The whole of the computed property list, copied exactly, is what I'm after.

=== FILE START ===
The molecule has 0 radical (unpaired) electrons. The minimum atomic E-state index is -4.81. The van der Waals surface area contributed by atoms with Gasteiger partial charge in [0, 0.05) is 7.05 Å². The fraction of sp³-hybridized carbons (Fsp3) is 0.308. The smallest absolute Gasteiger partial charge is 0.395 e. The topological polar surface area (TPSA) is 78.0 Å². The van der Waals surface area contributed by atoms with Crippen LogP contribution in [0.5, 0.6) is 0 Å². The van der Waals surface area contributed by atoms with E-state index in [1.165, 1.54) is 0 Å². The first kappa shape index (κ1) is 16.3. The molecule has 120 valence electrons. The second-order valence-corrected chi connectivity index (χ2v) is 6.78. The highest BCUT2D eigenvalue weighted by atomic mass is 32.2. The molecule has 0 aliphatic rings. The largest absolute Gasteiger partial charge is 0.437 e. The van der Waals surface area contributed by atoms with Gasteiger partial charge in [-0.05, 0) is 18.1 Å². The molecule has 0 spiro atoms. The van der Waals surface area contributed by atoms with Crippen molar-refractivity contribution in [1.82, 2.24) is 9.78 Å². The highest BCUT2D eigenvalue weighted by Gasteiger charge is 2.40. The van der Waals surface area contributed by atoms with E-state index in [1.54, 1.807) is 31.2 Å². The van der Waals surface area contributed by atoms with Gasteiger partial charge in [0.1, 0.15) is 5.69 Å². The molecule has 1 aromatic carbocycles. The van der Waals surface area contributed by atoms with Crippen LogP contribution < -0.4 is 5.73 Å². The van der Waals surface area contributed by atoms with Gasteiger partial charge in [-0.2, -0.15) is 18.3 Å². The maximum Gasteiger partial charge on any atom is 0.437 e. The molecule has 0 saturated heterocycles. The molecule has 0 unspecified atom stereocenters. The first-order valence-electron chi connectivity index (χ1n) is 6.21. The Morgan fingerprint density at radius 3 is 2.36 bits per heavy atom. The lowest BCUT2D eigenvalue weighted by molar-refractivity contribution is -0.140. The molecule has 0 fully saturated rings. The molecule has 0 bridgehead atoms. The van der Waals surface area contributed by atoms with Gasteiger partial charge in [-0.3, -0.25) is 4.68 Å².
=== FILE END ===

The molecule has 0 radical (unpaired) electrons. The minimum atomic E-state index is -4.81. The van der Waals surface area contributed by atoms with Gasteiger partial charge in [0, 0.05) is 7.05 Å². The fraction of sp³-hybridized carbons (Fsp3) is 0.308. The smallest absolute Gasteiger partial charge is 0.395 e. The topological polar surface area (TPSA) is 78.0 Å². The van der Waals surface area contributed by atoms with Crippen LogP contribution in [0.5, 0.6) is 0 Å². The van der Waals surface area contributed by atoms with E-state index in [1.165, 1.54) is 0 Å². The first kappa shape index (κ1) is 16.3. The molecule has 120 valence electrons. The second-order valence-corrected chi connectivity index (χ2v) is 6.78. The highest BCUT2D eigenvalue weighted by atomic mass is 32.2. The molecule has 0 aliphatic rings. The largest absolute Gasteiger partial charge is 0.437 e. The van der Waals surface area contributed by atoms with Gasteiger partial charge in [-0.05, 0) is 18.1 Å². The molecule has 0 spiro atoms. The van der Waals surface area contributed by atoms with Crippen molar-refractivity contribution in [1.82, 2.24) is 9.78 Å². The highest BCUT2D eigenvalue weighted by Gasteiger charge is 2.40. The van der Waals surface area contributed by atoms with E-state index in [1.54, 1.807) is 31.2 Å². The van der Waals surface area contributed by atoms with Gasteiger partial charge in [0.1, 0.15) is 5.69 Å². The molecule has 1 aromatic carbocycles. The van der Waals surface area contributed by atoms with Crippen LogP contribution < -0.4 is 5.73 Å². The van der Waals surface area contributed by atoms with Gasteiger partial charge in [-0.2, -0.15) is 18.3 Å². The maximum Gasteiger partial charge on any atom is 0.437 e. The molecule has 0 saturated heterocycles. The molecule has 0 unspecified atom stereocenters. The first-order valence-electron chi connectivity index (χ1n) is 6.21. The Morgan fingerprint density at radius 3 is 2.36 bits per heavy atom. The lowest BCUT2D eigenvalue weighted by molar-refractivity contribution is -0.140. The molecule has 0 fully saturated rings. The molecule has 0 bridgehead atoms. The van der Waals surface area contributed by atoms with Gasteiger partial charge in [-0.3, -0.25) is 4.68 Å².